Gartner has published its annual update. At a first glance not much has changed in the diagram since 2019. However, the Magic Quadrant’s scope is extended to include not just Infrastructure, but also Platform Services.
This is not about changing the definition; it reflects the evolution in supply and demand in this market. An important – and inevitable – evolution: moving your architecture ‘up’ from IaaS components toward more PaaS solutions is necessary if you want to maximize the benefits from cloud technologies.
This evolution has two implications. First, the barrier to entry is raised. Initially, datacenter capability and capital expenditure could buy you a ticket into the game. As the game continued, players dropped out. Whereas the 2017 Quadrant still had 14 vendors, in 2018 only 6 were still on the pitch. Fast forward, today it’s about the ability to innovate at scale – broad and deep – and to cultivate a comprehensive ecosystem. Competing has become much more complicated than burning a pile of cash on buying hardware.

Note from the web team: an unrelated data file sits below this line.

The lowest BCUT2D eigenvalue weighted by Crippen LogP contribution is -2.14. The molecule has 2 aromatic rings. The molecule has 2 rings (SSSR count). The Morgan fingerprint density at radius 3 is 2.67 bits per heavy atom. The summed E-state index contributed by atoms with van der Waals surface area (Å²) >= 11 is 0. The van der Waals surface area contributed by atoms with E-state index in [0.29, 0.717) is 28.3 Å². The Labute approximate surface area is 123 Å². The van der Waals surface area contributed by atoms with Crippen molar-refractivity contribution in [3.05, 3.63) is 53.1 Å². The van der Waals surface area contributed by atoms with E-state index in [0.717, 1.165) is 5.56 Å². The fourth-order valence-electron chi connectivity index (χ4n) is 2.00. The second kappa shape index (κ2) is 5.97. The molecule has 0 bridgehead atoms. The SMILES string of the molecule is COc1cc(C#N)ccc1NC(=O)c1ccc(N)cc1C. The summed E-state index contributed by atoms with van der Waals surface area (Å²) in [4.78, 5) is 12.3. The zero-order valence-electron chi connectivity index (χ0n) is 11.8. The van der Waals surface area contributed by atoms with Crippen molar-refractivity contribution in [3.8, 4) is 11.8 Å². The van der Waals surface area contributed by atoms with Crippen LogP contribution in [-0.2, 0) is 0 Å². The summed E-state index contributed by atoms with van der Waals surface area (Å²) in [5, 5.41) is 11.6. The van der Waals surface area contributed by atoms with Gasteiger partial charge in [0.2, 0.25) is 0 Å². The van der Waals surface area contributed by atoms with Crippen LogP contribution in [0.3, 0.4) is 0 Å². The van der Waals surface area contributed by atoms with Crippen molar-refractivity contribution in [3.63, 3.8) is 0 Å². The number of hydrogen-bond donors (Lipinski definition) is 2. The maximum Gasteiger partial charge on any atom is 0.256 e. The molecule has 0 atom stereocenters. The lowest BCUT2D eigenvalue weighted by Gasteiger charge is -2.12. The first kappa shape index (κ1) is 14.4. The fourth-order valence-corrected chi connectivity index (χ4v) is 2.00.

Second, the differences between providers are accentuated. For example, comparing 2020 with 2019, AWS has distanced itself from Microsoft. This must come as a surprise to those who were focussing on ‘revenue growth percentages’ as the leading proxy for capability and quality.
‘Cloud is just someone else’s computer’ – those days are over. Not just when comparing the ‘private’ with ‘public’ cloud offerings and vendors, but also when taking a closer look at the latter category. Also, the use of the adjective ‘public’ should not be interpreted as it being a category consisting of interchangeable commodity or just basic utility services.
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